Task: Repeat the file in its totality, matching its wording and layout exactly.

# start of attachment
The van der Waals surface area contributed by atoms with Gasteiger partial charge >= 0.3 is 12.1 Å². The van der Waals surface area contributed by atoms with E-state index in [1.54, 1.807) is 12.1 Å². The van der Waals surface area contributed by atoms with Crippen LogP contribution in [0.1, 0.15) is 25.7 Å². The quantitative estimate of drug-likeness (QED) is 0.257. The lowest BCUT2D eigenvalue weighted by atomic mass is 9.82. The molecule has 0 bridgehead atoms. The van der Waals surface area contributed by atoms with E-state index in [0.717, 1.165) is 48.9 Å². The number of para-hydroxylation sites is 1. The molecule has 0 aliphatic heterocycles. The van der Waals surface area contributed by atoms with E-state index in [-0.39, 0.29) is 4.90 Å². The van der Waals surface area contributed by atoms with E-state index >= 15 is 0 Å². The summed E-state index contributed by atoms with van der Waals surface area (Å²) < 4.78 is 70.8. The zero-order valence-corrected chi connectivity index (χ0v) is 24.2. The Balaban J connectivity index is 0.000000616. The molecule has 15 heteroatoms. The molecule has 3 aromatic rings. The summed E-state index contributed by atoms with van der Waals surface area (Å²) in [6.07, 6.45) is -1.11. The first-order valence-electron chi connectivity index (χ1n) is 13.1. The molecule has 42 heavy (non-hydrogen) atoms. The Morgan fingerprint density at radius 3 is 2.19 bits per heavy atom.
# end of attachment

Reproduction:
The van der Waals surface area contributed by atoms with Gasteiger partial charge >= 0.3 is 12.1 Å². The van der Waals surface area contributed by atoms with E-state index in [1.54, 1.807) is 12.1 Å². The van der Waals surface area contributed by atoms with Crippen LogP contribution in [0.1, 0.15) is 25.7 Å². The quantitative estimate of drug-likeness (QED) is 0.257. The lowest BCUT2D eigenvalue weighted by atomic mass is 9.82. The molecule has 0 bridgehead atoms. The van der Waals surface area contributed by atoms with E-state index in [0.717, 1.165) is 48.9 Å². The number of para-hydroxylation sites is 1. The molecule has 0 aliphatic heterocycles. The van der Waals surface area contributed by atoms with E-state index in [-0.39, 0.29) is 4.90 Å². The van der Waals surface area contributed by atoms with E-state index >= 15 is 0 Å². The summed E-state index contributed by atoms with van der Waals surface area (Å²) < 4.78 is 70.8. The zero-order valence-corrected chi connectivity index (χ0v) is 24.2. The Balaban J connectivity index is 0.000000616. The molecule has 15 heteroatoms. The molecule has 3 aromatic rings. The summed E-state index contributed by atoms with van der Waals surface area (Å²) in [6.07, 6.45) is -1.11. The first-order valence-electron chi connectivity index (χ1n) is 13.1. The molecule has 42 heavy (non-hydrogen) atoms. The Morgan fingerprint density at radius 3 is 2.19 bits per heavy atom.